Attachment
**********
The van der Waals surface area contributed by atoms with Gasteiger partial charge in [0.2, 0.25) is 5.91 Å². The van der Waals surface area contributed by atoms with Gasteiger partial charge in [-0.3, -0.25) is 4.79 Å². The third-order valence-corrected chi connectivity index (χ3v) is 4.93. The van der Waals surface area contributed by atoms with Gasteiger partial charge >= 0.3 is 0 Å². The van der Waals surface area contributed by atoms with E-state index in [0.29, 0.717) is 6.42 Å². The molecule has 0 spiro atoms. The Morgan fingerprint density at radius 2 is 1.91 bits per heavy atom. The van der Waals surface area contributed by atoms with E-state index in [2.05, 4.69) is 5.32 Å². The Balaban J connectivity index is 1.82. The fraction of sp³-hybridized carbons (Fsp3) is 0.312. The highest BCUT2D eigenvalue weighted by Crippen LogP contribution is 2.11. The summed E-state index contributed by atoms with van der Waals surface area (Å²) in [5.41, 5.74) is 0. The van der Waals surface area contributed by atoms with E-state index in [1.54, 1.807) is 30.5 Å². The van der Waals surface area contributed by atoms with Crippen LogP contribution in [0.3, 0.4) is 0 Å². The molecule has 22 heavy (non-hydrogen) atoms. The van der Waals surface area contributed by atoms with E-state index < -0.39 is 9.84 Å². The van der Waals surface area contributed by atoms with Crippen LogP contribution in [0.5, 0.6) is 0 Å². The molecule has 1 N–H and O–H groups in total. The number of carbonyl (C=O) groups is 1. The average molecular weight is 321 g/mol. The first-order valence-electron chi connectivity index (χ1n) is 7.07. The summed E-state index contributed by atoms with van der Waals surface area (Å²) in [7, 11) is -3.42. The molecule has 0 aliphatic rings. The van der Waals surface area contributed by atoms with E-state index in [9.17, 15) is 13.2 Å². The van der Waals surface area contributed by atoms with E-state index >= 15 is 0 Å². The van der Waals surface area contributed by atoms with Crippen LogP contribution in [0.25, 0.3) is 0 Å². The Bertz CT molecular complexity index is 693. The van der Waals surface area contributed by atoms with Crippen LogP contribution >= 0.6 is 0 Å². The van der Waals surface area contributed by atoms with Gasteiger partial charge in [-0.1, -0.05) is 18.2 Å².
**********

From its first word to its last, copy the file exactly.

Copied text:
The van der Waals surface area contributed by atoms with Gasteiger partial charge in [0.2, 0.25) is 5.91 Å². The van der Waals surface area contributed by atoms with Gasteiger partial charge in [-0.3, -0.25) is 4.79 Å². The third-order valence-corrected chi connectivity index (χ3v) is 4.93. The van der Waals surface area contributed by atoms with Gasteiger partial charge >= 0.3 is 0 Å². The van der Waals surface area contributed by atoms with E-state index in [0.29, 0.717) is 6.42 Å². The molecule has 0 spiro atoms. The Morgan fingerprint density at radius 2 is 1.91 bits per heavy atom. The van der Waals surface area contributed by atoms with E-state index in [2.05, 4.69) is 5.32 Å². The Balaban J connectivity index is 1.82. The fraction of sp³-hybridized carbons (Fsp3) is 0.312. The highest BCUT2D eigenvalue weighted by Crippen LogP contribution is 2.11. The summed E-state index contributed by atoms with van der Waals surface area (Å²) in [5.41, 5.74) is 0. The van der Waals surface area contributed by atoms with E-state index in [1.54, 1.807) is 30.5 Å². The van der Waals surface area contributed by atoms with Crippen LogP contribution in [0.3, 0.4) is 0 Å². The molecule has 22 heavy (non-hydrogen) atoms. The van der Waals surface area contributed by atoms with E-state index < -0.39 is 9.84 Å². The van der Waals surface area contributed by atoms with Crippen LogP contribution in [0.5, 0.6) is 0 Å². The molecule has 1 N–H and O–H groups in total. The number of carbonyl (C=O) groups is 1. The average molecular weight is 321 g/mol. The first-order valence-electron chi connectivity index (χ1n) is 7.07. The summed E-state index contributed by atoms with van der Waals surface area (Å²) in [7, 11) is -3.42. The molecule has 0 aliphatic rings. The van der Waals surface area contributed by atoms with E-state index in [9.17, 15) is 13.2 Å². The van der Waals surface area contributed by atoms with E-state index >= 15 is 0 Å². The van der Waals surface area contributed by atoms with Crippen LogP contribution in [0.25, 0.3) is 0 Å². The Bertz CT molecular complexity index is 693. The van der Waals surface area contributed by atoms with Crippen LogP contribution >= 0.6 is 0 Å². The van der Waals surface area contributed by atoms with Gasteiger partial charge in [-0.1, -0.05) is 18.2 Å².